Medium-size (Icahn is no Goldman or BlackRock), multi-billion dollar hedge funds and private equity groups (and similar) do not have 60,000 employees. Take a quick look reference at how many people Buffett has employed in his offices over the years. The industrial firms he owns stakes in employ lots of people, he didn't start those companies of course, and he doesn't run them.
BlackRock has 11,000 employees with a couple hundred billion in assets. Goldman Sachs has 32,000 employees with $911 billion in assets under management. To name two examples.
I'm willing to bet Icahn's financial company is extremely small in fact and employs very few people relative to the value of its holdings.
What does it matter? Because I'm fascinated by where those 60,000 people are employed.
Who's hating on bankers? Not me. Who said he isn't extremely savvy? Not me. I asked where you got the 60,000 figure, simple.
Their 10k lists each subsidiary and the number employed:
2/3 are employed by Federal Mogul, an automotive parts supplier controlled by IE.
Heads I win, tails you lose.
Curious what your opinion is of Mr. Andreessen, and the conflict-of-interest accusations? is he included in your "leeches" remark, or does he get the SV pass?
The story is plausible. If I were an eBay shareholder, I'd be incensed.
Profit is a measurable of how "right" Carl Icahn is.
I have an MBA. I have nothing against making money. But while it's possible to make money by creating something of value, it's unfortunately possible to make even more money while doing the opposite.
It's possible that TWA couldn't have been turned around and selling it off was really the best return he could get on his investment -- but I think it's at least debatable whether Icahn did anyone else much of a service. The other shareholders got to exit a company they'd lost faith in and hopefully made some money in the process, but that seems to be it as far as silver linings go.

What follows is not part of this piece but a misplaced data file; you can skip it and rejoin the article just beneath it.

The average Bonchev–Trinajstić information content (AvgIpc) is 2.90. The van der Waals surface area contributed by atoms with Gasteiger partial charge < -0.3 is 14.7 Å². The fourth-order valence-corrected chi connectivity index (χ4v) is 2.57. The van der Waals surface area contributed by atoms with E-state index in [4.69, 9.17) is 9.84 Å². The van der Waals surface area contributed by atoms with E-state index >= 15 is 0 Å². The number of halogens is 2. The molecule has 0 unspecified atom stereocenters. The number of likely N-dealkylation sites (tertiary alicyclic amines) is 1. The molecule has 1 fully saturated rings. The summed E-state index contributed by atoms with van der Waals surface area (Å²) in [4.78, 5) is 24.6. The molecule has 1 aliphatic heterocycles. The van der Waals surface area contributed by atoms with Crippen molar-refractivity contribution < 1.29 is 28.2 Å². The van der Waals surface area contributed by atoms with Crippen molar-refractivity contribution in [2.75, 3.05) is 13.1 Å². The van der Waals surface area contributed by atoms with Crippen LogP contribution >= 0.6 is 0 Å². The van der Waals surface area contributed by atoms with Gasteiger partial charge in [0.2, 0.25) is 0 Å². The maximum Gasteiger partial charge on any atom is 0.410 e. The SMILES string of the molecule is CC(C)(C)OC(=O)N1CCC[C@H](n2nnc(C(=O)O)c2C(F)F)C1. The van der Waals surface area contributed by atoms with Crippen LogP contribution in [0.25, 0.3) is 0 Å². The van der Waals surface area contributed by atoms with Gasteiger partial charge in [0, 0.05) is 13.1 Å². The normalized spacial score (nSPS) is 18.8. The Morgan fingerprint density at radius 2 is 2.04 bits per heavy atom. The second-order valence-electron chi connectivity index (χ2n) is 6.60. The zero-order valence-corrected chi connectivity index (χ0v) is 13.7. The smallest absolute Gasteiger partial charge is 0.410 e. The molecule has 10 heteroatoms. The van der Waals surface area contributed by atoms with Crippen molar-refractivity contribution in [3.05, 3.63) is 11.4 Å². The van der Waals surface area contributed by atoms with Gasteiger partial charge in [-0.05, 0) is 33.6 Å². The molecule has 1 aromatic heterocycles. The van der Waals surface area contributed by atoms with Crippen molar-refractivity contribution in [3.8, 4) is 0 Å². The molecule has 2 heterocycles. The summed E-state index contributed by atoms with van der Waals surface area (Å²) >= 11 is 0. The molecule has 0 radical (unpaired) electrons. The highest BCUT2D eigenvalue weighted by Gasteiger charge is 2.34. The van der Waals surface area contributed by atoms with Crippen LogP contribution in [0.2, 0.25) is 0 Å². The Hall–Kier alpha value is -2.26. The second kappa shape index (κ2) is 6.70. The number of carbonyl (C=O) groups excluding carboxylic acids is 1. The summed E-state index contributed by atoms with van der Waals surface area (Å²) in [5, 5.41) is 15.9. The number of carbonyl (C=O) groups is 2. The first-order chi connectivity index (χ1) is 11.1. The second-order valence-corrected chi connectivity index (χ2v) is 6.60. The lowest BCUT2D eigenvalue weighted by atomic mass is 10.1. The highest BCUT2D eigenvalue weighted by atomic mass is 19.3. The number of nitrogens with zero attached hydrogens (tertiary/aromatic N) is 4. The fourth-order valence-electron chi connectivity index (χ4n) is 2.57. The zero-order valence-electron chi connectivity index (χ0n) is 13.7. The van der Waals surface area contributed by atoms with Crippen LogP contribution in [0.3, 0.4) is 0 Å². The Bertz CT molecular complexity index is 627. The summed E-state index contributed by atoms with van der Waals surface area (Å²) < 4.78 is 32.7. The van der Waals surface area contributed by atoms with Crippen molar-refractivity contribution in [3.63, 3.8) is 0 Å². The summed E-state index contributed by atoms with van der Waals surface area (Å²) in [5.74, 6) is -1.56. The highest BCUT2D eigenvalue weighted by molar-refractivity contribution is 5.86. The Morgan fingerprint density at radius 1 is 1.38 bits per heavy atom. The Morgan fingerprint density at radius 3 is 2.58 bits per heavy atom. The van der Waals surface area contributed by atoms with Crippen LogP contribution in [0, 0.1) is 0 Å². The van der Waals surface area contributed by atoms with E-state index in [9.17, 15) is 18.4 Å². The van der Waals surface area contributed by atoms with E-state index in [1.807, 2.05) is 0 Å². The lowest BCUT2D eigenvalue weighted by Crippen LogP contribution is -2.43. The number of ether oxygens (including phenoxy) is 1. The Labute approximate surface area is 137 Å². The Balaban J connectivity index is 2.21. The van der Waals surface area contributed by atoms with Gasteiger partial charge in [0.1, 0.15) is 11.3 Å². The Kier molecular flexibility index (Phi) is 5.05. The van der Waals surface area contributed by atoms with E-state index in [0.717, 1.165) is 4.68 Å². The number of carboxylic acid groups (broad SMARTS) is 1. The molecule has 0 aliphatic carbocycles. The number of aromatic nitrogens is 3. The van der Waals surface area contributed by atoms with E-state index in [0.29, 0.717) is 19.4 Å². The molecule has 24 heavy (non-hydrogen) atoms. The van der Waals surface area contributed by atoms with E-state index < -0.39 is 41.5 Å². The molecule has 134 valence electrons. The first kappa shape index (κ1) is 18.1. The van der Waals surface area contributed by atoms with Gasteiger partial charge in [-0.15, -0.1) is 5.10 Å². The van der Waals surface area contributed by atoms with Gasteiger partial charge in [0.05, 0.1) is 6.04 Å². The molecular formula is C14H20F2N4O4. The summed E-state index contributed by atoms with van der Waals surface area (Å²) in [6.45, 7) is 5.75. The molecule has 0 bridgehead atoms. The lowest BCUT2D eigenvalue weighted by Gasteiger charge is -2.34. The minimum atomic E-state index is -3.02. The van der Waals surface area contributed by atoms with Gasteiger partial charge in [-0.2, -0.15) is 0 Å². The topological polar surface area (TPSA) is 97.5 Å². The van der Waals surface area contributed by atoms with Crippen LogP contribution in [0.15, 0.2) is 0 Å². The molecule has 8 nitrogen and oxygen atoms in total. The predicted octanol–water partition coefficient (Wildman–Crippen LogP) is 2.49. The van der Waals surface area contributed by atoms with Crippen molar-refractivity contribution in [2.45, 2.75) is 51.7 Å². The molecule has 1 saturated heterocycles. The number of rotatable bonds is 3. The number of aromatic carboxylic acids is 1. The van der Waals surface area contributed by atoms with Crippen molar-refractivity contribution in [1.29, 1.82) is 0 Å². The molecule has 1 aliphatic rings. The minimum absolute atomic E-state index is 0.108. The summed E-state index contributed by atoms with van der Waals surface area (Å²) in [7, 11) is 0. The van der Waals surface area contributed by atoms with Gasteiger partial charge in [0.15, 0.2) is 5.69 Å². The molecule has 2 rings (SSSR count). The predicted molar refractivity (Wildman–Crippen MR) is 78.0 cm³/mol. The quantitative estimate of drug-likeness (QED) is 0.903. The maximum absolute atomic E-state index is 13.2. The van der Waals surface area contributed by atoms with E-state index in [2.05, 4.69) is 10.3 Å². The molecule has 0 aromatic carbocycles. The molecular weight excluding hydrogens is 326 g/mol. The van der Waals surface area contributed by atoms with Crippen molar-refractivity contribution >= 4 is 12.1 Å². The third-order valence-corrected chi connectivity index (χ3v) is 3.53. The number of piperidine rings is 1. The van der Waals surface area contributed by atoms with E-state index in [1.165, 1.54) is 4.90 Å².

It appears that TWA owed him money so he negotiated the cheap ticket as a form of payment... How convenient that Marc left that out of his blog post...
In the interim, Icahn negotiated for airline vouchers from the company in lieu of the $190 million that TWA owed him. As the deal included the provision that he could not sell these tickets through travel agents, Icahn founded LowestFare.com, where he both sold the tickets and created a revolution in the travel industry.
One of those creditors, to the tune of $190 million, was Icahn. He resigned as chairman in 1993, and by 1995 he was growing impatient to be repaid. TWA executives, desperate to bring the tragic Icahn chapter to a close, gave away the farm, the cows and the farmer’s wife. They came up with a deal called the Karabu ticket agreement, an eight-year arrangement that allowed Icahn to buy any ticket that connected through St. Louis… for 55 cents on the dollar and resell them at a discount.
Then of course, if you believe that the company is undervalued and can grow (and that is why you would buy it, anyway), you wouldn't try to force them to pay your money back, because they could generate a positive return on the money.
I don't know enough about the TWA business dealings, but sometimes a company is more valuable broken up.